The modern doctrine of the “Rapture” is too often a doctrine of flight from the world, in which Christians are taught to long for escape from the world and its problems, rather than for what God’s Word promises us: Dominion … A good deal of modern Rapturism should be recognized for what it really is: a dangerous error that is teaching God’s people to expect defeat instead of victory.

Reconstructionism rejects the idea that the Rapture and the Second Coming will be two separate events at different times. It insists that the Church will be raptured to meet Christ in the air while He is descending to earth in His glorious Second Coming on the last day of world history.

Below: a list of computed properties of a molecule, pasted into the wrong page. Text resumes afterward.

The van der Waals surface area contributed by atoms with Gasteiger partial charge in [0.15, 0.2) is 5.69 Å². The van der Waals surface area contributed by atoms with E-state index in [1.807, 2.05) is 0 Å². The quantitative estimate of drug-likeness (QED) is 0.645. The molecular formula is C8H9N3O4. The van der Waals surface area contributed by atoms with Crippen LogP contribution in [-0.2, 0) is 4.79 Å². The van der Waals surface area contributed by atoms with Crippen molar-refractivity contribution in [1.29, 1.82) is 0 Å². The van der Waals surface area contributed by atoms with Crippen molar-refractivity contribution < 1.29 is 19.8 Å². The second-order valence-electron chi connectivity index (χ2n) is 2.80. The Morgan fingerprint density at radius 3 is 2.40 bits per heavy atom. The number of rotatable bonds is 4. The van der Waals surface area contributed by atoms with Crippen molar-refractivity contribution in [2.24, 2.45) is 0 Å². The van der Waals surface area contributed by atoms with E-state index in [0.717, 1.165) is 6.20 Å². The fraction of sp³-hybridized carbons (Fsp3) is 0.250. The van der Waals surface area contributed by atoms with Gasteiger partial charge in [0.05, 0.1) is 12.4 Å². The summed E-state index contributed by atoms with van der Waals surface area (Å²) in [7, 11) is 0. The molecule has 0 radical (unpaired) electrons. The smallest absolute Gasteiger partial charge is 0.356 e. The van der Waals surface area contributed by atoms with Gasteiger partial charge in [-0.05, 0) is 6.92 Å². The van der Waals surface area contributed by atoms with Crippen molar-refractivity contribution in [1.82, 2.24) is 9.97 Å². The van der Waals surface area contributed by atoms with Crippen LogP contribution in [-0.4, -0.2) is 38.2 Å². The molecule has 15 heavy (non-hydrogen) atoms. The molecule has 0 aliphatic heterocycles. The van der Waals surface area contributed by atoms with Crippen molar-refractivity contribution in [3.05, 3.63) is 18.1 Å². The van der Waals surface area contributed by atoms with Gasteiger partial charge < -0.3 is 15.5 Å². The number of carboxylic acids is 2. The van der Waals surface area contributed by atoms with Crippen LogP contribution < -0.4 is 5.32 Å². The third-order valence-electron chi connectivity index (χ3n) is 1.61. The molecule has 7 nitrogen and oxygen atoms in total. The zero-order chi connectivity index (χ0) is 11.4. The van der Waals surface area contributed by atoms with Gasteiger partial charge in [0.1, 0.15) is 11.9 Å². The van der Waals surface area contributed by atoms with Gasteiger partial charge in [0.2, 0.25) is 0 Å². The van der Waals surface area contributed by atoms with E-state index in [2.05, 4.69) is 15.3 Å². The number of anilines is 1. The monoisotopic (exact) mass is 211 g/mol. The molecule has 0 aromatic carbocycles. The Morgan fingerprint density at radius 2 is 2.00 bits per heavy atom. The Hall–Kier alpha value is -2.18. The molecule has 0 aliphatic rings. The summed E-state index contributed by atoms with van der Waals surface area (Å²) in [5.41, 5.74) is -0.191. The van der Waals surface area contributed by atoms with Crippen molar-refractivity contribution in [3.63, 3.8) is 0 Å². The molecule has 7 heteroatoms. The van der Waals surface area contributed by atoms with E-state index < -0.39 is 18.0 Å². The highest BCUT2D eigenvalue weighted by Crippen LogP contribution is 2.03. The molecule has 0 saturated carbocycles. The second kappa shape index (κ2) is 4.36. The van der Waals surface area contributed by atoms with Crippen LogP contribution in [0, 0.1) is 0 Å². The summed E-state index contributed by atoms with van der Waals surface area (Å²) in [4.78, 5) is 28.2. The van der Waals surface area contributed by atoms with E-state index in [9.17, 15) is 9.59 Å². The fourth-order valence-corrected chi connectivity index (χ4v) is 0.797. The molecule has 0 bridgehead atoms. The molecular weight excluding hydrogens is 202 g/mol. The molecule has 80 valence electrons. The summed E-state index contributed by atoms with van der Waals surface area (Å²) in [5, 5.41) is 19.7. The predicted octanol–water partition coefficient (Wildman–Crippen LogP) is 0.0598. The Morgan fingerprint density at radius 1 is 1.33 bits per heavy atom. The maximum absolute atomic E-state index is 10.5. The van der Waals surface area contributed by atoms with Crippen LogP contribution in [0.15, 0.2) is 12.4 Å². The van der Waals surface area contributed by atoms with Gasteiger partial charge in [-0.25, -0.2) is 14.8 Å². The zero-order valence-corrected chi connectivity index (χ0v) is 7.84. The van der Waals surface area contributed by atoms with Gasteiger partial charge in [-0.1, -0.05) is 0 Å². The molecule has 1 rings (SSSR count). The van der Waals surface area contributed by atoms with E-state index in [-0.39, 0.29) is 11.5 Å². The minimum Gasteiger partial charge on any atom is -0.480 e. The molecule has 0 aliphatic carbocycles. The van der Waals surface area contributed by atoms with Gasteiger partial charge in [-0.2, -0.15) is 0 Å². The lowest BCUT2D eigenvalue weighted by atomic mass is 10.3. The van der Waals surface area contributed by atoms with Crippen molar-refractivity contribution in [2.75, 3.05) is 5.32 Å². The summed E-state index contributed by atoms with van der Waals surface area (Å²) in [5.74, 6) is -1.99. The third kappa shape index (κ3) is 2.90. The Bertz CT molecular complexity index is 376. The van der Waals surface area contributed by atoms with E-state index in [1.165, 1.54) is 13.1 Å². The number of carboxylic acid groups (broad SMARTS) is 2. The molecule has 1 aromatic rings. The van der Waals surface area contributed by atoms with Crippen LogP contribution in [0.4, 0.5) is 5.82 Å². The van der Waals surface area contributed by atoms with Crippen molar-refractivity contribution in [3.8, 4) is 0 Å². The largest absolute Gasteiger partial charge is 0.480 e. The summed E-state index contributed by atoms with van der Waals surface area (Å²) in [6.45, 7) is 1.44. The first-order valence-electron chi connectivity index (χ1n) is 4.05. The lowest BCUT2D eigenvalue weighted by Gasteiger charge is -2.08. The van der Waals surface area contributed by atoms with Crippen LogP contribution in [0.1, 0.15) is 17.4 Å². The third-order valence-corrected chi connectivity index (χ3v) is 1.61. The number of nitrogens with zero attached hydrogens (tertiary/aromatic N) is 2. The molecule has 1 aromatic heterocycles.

Reconstructionists deny the imminency of the Lord’s return. They insist that Christ cannot return for at least a thousand years, until after the Church has fully developed the Kingdom of God on earth. They believe that the present expectation of Christ’s coming is a hindrance to the development of the Kingdom in this age.

Reconstructionists are convinced that the great majority of New Testament prophecies, including most of the Book of the Revelation, have already been fulfilled.